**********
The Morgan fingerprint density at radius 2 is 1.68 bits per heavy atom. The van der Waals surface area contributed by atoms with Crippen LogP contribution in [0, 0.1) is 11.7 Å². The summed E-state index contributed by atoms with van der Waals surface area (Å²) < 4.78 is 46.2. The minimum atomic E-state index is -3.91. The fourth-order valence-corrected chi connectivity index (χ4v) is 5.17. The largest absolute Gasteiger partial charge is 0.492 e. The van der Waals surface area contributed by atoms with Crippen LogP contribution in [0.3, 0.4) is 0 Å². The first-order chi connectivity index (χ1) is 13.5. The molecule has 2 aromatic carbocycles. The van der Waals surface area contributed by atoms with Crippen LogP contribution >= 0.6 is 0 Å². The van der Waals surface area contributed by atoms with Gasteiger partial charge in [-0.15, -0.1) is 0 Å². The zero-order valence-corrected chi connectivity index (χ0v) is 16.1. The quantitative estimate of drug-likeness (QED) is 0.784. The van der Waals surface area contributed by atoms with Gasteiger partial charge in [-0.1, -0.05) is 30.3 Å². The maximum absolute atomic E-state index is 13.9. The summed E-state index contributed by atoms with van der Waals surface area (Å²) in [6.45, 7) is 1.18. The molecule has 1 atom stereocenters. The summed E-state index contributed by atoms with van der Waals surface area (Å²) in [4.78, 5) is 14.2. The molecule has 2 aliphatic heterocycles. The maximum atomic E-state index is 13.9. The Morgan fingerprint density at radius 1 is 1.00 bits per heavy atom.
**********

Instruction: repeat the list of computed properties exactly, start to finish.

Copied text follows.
The Morgan fingerprint density at radius 2 is 1.68 bits per heavy atom. The van der Waals surface area contributed by atoms with Crippen LogP contribution in [0, 0.1) is 11.7 Å². The summed E-state index contributed by atoms with van der Waals surface area (Å²) < 4.78 is 46.2. The minimum atomic E-state index is -3.91. The fourth-order valence-corrected chi connectivity index (χ4v) is 5.17. The largest absolute Gasteiger partial charge is 0.492 e. The van der Waals surface area contributed by atoms with Crippen LogP contribution in [0.3, 0.4) is 0 Å². The first-order chi connectivity index (χ1) is 13.5. The molecule has 2 aromatic carbocycles. The van der Waals surface area contributed by atoms with Crippen LogP contribution >= 0.6 is 0 Å². The van der Waals surface area contributed by atoms with Gasteiger partial charge in [-0.15, -0.1) is 0 Å². The zero-order valence-corrected chi connectivity index (χ0v) is 16.1. The quantitative estimate of drug-likeness (QED) is 0.784. The van der Waals surface area contributed by atoms with Gasteiger partial charge in [-0.1, -0.05) is 30.3 Å². The maximum absolute atomic E-state index is 13.9. The summed E-state index contributed by atoms with van der Waals surface area (Å²) in [6.45, 7) is 1.18. The molecule has 1 atom stereocenters. The summed E-state index contributed by atoms with van der Waals surface area (Å²) in [4.78, 5) is 14.2. The molecule has 2 aliphatic heterocycles. The maximum atomic E-state index is 13.9. The Morgan fingerprint density at radius 1 is 1.00 bits per heavy atom.